In Duisburg and Düsseldorf I have heard people talking a mixture of German and Dutch which really confused me! Can anyone please explain how similar to Dutch this so called Low German language is?

  • There are dozens of local dialects all over the low country. Standard languages are for newspapers; what people actually speak is normal, but hardly standard. See the Rhenish fan for details.
    – jlawler
    Aug 31, 2021 at 15:52
  • Please note that there are quite a lot of so-called “Low German languages”, and “heaviness” of dialect can vary strongly at a given place Aug 31, 2021 at 17:38

1 Answer 1


Stadard Dutch is different from Low German (Niederdeutsch) in being Low Franconian (Niederfränkisch). There is a Low German dialect in the Netherlands, Gronings, that is a recognised regional language. But when you look at this map on Wikimedia Commons you can see that the Low Franconian dialects also have some footing in Germany, namely Niederrheinisch (Low Rhenanian) coded with the number 12 in the image. Their range includes Duisburg and Düsseldorf. So the native dialect of those cities is indeed closer to standard Dutch than any other dialect spoken in Germany.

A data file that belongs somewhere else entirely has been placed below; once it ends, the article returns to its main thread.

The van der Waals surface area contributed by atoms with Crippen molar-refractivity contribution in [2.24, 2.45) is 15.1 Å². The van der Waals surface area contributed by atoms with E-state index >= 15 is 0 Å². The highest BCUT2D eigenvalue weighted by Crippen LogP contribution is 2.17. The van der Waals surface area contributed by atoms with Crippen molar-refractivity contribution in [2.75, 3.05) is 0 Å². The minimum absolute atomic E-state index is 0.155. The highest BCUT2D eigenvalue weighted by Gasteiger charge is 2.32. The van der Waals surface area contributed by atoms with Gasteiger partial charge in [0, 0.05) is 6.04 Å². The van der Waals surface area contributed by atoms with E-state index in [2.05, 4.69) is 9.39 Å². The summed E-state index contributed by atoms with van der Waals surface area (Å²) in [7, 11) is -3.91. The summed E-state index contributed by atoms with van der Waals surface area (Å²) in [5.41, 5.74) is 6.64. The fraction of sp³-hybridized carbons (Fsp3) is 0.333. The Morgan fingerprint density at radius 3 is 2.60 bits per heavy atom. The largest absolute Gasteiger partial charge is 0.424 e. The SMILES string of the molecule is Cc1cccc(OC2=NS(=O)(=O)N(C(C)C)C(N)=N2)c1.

But be aware that High German acts as dachsprache upon the Low Rhenanian dialect drawing it away from standard Dutch over time.

  • Beware that the linked map is a historical map and that it does not tell what dialects are actually spoken nowadays. For instance, Westphalian (number 2 in the map) is essentially a dead language. (The last conversation in Westphalian that I heard myself was in 1970 and the speakers were born around 1900.)
    – Uwe
    Sep 5, 2021 at 8:32

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